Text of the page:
Current child welfare system doesn't work for Indigenous kids: former B.C. advocate
'Families have been so broken,' Turpel-Lafond tells Winnipeg hearing
British Columbia's former children's advocate says the inquiry into missing and murdered Indigenous women needs to hold all governments accountable.
Mary Ellen Turpel-Lafond told the inquiry that its final report will end up collecting dust if recommendations aren't acted upon.
She says people always endorse recommendations when final reports are released, but enthusiasm usually wanes over time.
Turpel-Lafond says she conducted numerous investigations into the child welfare system in British Columbia and called it a humanitarian crisis.
She told the hearing the current child welfare system is not appropriate for Indigenous children and says it often causes them more harm.
The inquiry is holding hearings in Winnipeg this week focused on child welfare.
Turpel-Lafond, the director of the University of British Columbia Indian Residential School History and Dialogue Centre, said the disproportionate violence affecting Indigenous women and girls is linked with the child welfare system.
From 2001 to 2014, homicide rates for Indigenous women were six times higher than homicides involving non-Indigenous women.
"Families and women, in particular, have been impacted by not only the residential school system but the child welfare system. Families have been so broken and need to be able to be supported to repair," she told the inquiry Thursday.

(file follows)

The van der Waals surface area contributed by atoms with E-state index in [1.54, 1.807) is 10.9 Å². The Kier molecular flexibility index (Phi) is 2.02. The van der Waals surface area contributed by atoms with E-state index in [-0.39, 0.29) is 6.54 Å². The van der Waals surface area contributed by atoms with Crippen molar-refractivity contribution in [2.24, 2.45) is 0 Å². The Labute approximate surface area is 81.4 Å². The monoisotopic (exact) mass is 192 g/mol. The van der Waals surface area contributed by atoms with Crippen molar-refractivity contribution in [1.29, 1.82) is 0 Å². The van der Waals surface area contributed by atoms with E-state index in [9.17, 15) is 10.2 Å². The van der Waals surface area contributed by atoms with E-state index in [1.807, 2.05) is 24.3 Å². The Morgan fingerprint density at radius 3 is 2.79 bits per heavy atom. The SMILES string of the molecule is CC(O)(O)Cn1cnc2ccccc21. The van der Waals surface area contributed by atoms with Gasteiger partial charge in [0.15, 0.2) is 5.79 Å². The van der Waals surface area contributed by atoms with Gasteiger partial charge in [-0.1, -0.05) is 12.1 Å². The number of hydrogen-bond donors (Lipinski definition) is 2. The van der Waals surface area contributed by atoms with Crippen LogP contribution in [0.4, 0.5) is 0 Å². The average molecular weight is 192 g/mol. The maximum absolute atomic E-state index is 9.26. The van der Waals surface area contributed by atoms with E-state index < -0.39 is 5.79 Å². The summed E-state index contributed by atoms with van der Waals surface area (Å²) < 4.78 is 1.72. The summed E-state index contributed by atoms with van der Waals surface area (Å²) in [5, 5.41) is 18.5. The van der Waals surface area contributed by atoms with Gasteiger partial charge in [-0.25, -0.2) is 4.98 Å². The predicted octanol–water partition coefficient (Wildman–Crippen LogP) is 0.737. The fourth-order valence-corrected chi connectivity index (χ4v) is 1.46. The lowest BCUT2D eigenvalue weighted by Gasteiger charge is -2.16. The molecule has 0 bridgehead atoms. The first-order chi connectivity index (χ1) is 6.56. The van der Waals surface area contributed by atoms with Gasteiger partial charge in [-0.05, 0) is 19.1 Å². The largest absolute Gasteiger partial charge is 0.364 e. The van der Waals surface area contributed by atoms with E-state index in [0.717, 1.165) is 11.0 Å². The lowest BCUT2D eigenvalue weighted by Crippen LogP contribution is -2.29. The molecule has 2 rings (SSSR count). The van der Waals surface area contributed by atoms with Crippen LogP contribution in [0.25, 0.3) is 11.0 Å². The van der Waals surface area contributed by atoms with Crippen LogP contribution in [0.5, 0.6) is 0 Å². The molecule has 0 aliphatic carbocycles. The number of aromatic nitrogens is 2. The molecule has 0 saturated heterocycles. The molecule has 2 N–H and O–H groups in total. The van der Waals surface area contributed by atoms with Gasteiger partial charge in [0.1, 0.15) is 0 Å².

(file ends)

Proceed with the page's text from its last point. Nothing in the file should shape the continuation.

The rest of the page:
"This is one that requires a lot of urgency because there are large bureaucracies that need to change."
Increased risk of physical, sexual abuse
Indigenous children make up more than half the kids in care but account for about seven per cent of all kids in Canada. In Manitoba, Indigenous children make up nearly 90 per cent of kids in care.
Turpel-Lafond said most First Nations children are apprehended because of poverty. They are placed in a child welfare system where she said they face increased risk of physical or sexual abuse.
"Those circumstances, despite the fact that we've become aware of (this) through public reports, they haven't changed," she said.
Turpel-Lafond said the recommendations will need to include a process to track, monitor and report on compliance and implementation.